Monday, February 28, 2011

Thoughts on the yield curve

These charts tell the long-term story of Treasury yields. Yields today are very low by historical standards, but the yield curve is almost as steep as it's ever been. Yields today are low because inflation is low, and because the Fed—and the bond market—are very concerned about the health of the economy and the risk that a lot of economic "slack" might produce deflationary pressures.

To avoid deflation and to give the economy a boost, the Fed has promised to keep short-term interest rates very low for a long time. The market currently expects the Fed funds rate to remain at 0.25% for at least the rest of this year. Since the yield on 10-yr Treasuries is driven in large part by the expected future path of short-term rates (i.e., the current 10-yr yield of 3.4% implies that the Fed funds rate will average 3.4% over the next 10 years, with the funds rate projected to rise to about 4.25% within 10 years), the Fed's promise to keep short-term rates low for an extended period is putting downward pressure on 2- and 10-yr Treasury yields. But the 10-yr yield is not completely constrained by the Fed's promises—if the bond market were convinced that the Fed was making a big mistake by keeping short-term yields low-for-long, then it would be free to jack up future expected rates.

Regardless, it would appear that 10-yr yields of 3.4% today are fairly valued if inflation stays in a 1-2% range. In other words, there is no evidence here that the fed has grossly distorted the yield on Treasury notes or bonds, since they currently yield about 2% more than inflation, and that is in line with historical observations. And the almost-unprecedented steepness of the 2-10 curve suggests that the market is not giving the Fed much benefit of the doubt: the amount of eventual tightening that is priced in is also almost without precedent. I take this as evidence that the Fed is not unduly distorting yields, and that it is guiding policy more or less in line with current market thinking. Long-time Fed-watchers know that the Fed and the bond market are always engaged in an intricate and complicated dance, where one leads the other and vice-versa. The feedback goes in both directions, and there is no sign that anything is obviously amiss right now.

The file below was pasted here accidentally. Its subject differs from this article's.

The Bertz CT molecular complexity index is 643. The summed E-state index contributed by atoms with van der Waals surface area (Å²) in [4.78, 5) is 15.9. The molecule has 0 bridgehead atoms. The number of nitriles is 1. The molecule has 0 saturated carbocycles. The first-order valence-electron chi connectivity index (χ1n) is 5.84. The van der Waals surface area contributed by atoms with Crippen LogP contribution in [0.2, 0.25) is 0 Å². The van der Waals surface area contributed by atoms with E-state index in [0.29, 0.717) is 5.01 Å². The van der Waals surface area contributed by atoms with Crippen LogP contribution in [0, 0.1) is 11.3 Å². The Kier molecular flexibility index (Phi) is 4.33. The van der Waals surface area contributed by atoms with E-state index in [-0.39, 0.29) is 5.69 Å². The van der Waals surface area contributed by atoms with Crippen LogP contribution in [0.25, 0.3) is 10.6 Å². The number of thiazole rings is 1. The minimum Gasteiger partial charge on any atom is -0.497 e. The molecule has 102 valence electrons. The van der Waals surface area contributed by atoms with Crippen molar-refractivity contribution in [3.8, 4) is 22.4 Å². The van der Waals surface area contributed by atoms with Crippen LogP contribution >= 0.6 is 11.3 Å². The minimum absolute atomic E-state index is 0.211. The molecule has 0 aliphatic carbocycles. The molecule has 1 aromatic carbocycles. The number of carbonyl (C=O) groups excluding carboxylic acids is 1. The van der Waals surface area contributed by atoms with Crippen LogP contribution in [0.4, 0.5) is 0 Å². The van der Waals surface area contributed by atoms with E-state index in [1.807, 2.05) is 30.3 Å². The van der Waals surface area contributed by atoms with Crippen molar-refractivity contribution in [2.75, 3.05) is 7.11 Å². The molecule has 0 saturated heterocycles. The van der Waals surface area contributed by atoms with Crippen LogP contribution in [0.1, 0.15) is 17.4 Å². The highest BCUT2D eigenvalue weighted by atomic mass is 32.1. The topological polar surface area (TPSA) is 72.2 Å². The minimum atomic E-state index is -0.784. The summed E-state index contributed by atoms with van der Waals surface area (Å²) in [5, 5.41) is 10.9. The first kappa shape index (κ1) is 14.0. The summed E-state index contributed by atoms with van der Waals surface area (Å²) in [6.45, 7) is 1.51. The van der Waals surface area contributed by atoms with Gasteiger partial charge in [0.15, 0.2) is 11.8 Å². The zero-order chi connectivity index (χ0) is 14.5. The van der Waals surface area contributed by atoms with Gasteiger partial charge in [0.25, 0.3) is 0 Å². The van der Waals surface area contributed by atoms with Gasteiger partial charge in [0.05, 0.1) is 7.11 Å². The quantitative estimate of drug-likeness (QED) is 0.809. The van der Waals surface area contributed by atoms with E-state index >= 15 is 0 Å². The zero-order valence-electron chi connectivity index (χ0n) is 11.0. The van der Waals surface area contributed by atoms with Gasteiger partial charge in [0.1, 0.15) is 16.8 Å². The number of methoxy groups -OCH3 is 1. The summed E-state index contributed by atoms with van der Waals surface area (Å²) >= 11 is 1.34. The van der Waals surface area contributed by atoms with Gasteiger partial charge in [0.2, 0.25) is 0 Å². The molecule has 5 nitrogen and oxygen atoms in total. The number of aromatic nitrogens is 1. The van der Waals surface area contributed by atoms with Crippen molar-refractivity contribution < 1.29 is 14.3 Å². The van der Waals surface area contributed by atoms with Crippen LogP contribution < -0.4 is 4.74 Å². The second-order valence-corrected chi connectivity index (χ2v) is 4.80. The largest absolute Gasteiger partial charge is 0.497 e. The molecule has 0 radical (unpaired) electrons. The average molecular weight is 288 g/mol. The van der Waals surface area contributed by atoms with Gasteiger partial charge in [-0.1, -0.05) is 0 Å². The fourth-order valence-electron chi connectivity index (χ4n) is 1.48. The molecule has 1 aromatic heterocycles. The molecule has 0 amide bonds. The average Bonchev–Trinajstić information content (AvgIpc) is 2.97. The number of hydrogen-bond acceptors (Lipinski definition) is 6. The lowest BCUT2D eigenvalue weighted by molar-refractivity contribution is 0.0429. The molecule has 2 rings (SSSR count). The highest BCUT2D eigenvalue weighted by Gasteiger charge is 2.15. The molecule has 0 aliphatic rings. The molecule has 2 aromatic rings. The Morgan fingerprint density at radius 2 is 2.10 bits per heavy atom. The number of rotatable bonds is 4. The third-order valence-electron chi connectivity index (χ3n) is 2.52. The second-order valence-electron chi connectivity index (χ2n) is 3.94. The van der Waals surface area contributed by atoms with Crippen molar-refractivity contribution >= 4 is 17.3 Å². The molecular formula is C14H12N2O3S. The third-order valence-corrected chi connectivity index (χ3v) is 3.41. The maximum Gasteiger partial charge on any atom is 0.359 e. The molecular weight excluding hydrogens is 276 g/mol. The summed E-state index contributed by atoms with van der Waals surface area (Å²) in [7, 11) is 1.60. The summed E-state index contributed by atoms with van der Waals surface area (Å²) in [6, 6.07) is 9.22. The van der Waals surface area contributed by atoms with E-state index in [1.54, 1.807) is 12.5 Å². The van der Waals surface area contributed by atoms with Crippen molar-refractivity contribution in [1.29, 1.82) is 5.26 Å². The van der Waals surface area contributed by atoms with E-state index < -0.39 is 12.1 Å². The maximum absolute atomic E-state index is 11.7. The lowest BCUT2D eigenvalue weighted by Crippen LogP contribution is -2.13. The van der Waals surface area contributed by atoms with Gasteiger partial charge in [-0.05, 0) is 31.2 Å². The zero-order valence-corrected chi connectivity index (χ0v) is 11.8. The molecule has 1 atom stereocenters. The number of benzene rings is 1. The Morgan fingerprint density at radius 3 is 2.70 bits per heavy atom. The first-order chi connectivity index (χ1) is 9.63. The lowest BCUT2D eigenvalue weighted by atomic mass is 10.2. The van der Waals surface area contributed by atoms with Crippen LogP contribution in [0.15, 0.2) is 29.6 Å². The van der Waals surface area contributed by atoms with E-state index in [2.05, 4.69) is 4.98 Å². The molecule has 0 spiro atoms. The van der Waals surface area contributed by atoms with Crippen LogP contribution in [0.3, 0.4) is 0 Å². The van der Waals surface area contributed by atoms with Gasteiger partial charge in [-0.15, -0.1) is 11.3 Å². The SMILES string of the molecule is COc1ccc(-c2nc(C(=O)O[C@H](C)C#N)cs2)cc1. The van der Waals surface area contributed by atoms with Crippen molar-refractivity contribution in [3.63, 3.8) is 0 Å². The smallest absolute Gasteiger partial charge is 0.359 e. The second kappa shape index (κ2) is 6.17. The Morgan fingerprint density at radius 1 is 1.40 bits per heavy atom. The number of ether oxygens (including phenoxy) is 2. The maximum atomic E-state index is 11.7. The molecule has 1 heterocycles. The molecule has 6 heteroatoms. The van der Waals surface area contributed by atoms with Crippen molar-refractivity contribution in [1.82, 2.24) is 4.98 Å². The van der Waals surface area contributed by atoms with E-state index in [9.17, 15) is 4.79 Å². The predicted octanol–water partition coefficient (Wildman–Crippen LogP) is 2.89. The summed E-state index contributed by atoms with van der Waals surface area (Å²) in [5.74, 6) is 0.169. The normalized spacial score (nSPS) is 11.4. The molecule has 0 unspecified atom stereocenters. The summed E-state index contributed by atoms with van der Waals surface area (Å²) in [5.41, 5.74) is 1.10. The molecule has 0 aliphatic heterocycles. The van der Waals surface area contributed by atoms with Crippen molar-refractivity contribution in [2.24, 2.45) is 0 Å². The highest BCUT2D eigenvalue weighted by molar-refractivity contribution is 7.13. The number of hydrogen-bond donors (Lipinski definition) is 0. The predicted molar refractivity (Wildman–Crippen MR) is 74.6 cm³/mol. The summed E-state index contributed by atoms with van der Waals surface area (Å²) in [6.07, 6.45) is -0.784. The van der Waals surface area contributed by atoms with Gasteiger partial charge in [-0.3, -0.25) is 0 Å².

But if inflation rises and/or the Fed decides to raise rates sooner than expected because the economy is exceeding expectations, then 10-yr Treasury yields will face inexorable pressure to rise. That is the big "if" that is hanging over markets today.

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